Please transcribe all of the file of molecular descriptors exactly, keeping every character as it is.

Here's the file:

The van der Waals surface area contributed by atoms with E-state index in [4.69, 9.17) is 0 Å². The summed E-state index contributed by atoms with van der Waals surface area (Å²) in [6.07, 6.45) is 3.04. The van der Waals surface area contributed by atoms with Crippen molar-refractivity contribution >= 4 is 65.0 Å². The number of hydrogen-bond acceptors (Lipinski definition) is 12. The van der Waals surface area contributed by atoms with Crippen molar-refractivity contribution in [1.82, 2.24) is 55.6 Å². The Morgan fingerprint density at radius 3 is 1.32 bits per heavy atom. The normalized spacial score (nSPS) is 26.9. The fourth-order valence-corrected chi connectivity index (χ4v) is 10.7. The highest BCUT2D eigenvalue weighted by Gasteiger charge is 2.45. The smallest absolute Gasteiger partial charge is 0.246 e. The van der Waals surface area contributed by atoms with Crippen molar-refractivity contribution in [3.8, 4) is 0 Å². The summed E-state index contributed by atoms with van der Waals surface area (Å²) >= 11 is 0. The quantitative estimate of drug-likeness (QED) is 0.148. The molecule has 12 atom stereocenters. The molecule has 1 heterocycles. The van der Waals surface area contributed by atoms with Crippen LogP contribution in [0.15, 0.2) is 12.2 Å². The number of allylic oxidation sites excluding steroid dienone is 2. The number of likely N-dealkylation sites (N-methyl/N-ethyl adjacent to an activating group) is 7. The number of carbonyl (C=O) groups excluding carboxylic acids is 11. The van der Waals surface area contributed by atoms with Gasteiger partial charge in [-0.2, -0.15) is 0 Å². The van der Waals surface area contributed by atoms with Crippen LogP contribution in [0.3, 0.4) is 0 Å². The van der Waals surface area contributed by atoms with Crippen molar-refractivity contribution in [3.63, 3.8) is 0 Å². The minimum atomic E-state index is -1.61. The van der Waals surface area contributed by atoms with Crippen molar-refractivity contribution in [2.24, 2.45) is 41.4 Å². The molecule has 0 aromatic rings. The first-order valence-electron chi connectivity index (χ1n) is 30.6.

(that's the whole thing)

The van der Waals surface area contributed by atoms with E-state index in [4.69, 9.17) is 0 Å². The summed E-state index contributed by atoms with van der Waals surface area (Å²) in [6.07, 6.45) is 3.04. The van der Waals surface area contributed by atoms with Crippen molar-refractivity contribution >= 4 is 65.0 Å². The number of hydrogen-bond acceptors (Lipinski definition) is 12. The van der Waals surface area contributed by atoms with Crippen molar-refractivity contribution in [1.82, 2.24) is 55.6 Å². The Morgan fingerprint density at radius 3 is 1.32 bits per heavy atom. The normalized spacial score (nSPS) is 26.9. The fourth-order valence-corrected chi connectivity index (χ4v) is 10.7. The highest BCUT2D eigenvalue weighted by Gasteiger charge is 2.45. The smallest absolute Gasteiger partial charge is 0.246 e. The van der Waals surface area contributed by atoms with Crippen molar-refractivity contribution in [3.8, 4) is 0 Å². The summed E-state index contributed by atoms with van der Waals surface area (Å²) >= 11 is 0. The quantitative estimate of drug-likeness (QED) is 0.148. The molecule has 12 atom stereocenters. The molecule has 1 heterocycles. The van der Waals surface area contributed by atoms with Crippen LogP contribution in [0.15, 0.2) is 12.2 Å². The number of allylic oxidation sites excluding steroid dienone is 2. The number of likely N-dealkylation sites (N-methyl/N-ethyl adjacent to an activating group) is 7. The number of carbonyl (C=O) groups excluding carboxylic acids is 11. The van der Waals surface area contributed by atoms with Gasteiger partial charge in [-0.2, -0.15) is 0 Å². The van der Waals surface area contributed by atoms with Crippen LogP contribution in [0.3, 0.4) is 0 Å². The van der Waals surface area contributed by atoms with Crippen molar-refractivity contribution in [3.63, 3.8) is 0 Å². The minimum atomic E-state index is -1.61. The van der Waals surface area contributed by atoms with Crippen molar-refractivity contribution in [2.24, 2.45) is 41.4 Å². The molecule has 0 aromatic rings. The first-order valence-electron chi connectivity index (χ1n) is 30.6.